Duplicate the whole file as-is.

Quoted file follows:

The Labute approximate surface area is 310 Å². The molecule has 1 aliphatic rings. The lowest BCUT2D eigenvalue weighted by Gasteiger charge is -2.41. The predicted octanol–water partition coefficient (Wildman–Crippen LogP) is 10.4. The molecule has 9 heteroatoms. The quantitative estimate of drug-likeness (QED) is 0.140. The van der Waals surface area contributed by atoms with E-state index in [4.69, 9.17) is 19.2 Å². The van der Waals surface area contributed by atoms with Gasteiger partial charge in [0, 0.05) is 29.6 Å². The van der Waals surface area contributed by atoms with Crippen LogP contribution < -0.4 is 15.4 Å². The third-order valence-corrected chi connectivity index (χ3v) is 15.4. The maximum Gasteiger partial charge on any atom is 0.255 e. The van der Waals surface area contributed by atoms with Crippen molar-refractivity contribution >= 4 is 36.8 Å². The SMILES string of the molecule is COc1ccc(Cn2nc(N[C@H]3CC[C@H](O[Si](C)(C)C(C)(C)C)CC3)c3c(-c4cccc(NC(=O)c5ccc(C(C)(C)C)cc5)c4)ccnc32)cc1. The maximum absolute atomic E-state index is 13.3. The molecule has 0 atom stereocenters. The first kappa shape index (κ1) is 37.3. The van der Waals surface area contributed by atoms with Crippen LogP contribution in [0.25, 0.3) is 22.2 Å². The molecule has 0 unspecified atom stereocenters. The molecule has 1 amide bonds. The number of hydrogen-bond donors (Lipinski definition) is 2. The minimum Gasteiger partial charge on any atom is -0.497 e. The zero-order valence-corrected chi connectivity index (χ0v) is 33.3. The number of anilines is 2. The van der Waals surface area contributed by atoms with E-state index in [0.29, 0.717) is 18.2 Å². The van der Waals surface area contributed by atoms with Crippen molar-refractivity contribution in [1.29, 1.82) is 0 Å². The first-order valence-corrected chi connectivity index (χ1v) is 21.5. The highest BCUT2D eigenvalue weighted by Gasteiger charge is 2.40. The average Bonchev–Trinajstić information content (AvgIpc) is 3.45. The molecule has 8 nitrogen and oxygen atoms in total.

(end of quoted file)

The Labute approximate surface area is 310 Å². The molecule has 1 aliphatic rings. The lowest BCUT2D eigenvalue weighted by Gasteiger charge is -2.41. The predicted octanol–water partition coefficient (Wildman–Crippen LogP) is 10.4. The molecule has 9 heteroatoms. The quantitative estimate of drug-likeness (QED) is 0.140. The van der Waals surface area contributed by atoms with E-state index in [4.69, 9.17) is 19.2 Å². The van der Waals surface area contributed by atoms with Gasteiger partial charge in [0, 0.05) is 29.6 Å². The van der Waals surface area contributed by atoms with Crippen LogP contribution < -0.4 is 15.4 Å². The third-order valence-corrected chi connectivity index (χ3v) is 15.4. The maximum Gasteiger partial charge on any atom is 0.255 e. The van der Waals surface area contributed by atoms with Crippen molar-refractivity contribution >= 4 is 36.8 Å². The SMILES string of the molecule is COc1ccc(Cn2nc(N[C@H]3CC[C@H](O[Si](C)(C)C(C)(C)C)CC3)c3c(-c4cccc(NC(=O)c5ccc(C(C)(C)C)cc5)c4)ccnc32)cc1. The maximum absolute atomic E-state index is 13.3. The molecule has 0 atom stereocenters. The first kappa shape index (κ1) is 37.3. The van der Waals surface area contributed by atoms with Crippen LogP contribution in [0.25, 0.3) is 22.2 Å². The molecule has 0 unspecified atom stereocenters. The molecule has 1 amide bonds. The number of hydrogen-bond donors (Lipinski definition) is 2. The minimum Gasteiger partial charge on any atom is -0.497 e. The zero-order valence-corrected chi connectivity index (χ0v) is 33.3. The number of anilines is 2. The van der Waals surface area contributed by atoms with E-state index in [0.29, 0.717) is 18.2 Å². The van der Waals surface area contributed by atoms with Crippen molar-refractivity contribution in [1.29, 1.82) is 0 Å². The first-order valence-corrected chi connectivity index (χ1v) is 21.5. The highest BCUT2D eigenvalue weighted by Gasteiger charge is 2.40. The average Bonchev–Trinajstić information content (AvgIpc) is 3.45. The molecule has 8 nitrogen and oxygen atoms in total.